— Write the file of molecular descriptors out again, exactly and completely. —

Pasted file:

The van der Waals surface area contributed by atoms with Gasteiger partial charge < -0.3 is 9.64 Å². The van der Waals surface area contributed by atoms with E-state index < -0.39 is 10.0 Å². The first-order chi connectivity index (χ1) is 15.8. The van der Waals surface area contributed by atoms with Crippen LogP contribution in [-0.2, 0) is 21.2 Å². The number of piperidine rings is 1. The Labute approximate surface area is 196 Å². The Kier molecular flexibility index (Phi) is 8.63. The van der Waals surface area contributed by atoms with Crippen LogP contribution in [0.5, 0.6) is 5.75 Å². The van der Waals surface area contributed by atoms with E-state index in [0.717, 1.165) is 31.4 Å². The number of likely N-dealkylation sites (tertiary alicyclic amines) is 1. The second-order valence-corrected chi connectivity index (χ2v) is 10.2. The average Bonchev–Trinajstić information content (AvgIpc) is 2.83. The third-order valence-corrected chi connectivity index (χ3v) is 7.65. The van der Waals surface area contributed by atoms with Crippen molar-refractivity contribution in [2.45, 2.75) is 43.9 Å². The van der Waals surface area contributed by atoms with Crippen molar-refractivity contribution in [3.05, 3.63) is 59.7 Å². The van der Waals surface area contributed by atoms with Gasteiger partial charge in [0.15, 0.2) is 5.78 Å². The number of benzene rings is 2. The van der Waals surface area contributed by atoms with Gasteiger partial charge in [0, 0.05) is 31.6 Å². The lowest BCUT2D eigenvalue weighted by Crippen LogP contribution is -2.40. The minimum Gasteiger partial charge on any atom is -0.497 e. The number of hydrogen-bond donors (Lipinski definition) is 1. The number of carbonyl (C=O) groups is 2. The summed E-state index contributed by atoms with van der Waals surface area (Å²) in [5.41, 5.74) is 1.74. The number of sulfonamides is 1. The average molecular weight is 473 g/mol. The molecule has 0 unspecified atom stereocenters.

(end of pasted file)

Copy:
The van der Waals surface area contributed by atoms with Gasteiger partial charge < -0.3 is 9.64 Å². The van der Waals surface area contributed by atoms with E-state index < -0.39 is 10.0 Å². The first-order chi connectivity index (χ1) is 15.8. The van der Waals surface area contributed by atoms with Crippen LogP contribution in [-0.2, 0) is 21.2 Å². The number of piperidine rings is 1. The Labute approximate surface area is 196 Å². The Kier molecular flexibility index (Phi) is 8.63. The van der Waals surface area contributed by atoms with Crippen LogP contribution in [0.5, 0.6) is 5.75 Å². The van der Waals surface area contributed by atoms with E-state index in [0.717, 1.165) is 31.4 Å². The number of likely N-dealkylation sites (tertiary alicyclic amines) is 1. The second-order valence-corrected chi connectivity index (χ2v) is 10.2. The average Bonchev–Trinajstić information content (AvgIpc) is 2.83. The third-order valence-corrected chi connectivity index (χ3v) is 7.65. The van der Waals surface area contributed by atoms with Crippen molar-refractivity contribution in [2.45, 2.75) is 43.9 Å². The van der Waals surface area contributed by atoms with Crippen molar-refractivity contribution in [3.05, 3.63) is 59.7 Å². The van der Waals surface area contributed by atoms with Gasteiger partial charge in [0.15, 0.2) is 5.78 Å². The number of benzene rings is 2. The van der Waals surface area contributed by atoms with Gasteiger partial charge in [0, 0.05) is 31.6 Å². The lowest BCUT2D eigenvalue weighted by Crippen LogP contribution is -2.40. The minimum Gasteiger partial charge on any atom is -0.497 e. The number of hydrogen-bond donors (Lipinski definition) is 1. The number of carbonyl (C=O) groups is 2. The summed E-state index contributed by atoms with van der Waals surface area (Å²) in [5.41, 5.74) is 1.74. The number of sulfonamides is 1. The average molecular weight is 473 g/mol. The molecule has 0 unspecified atom stereocenters.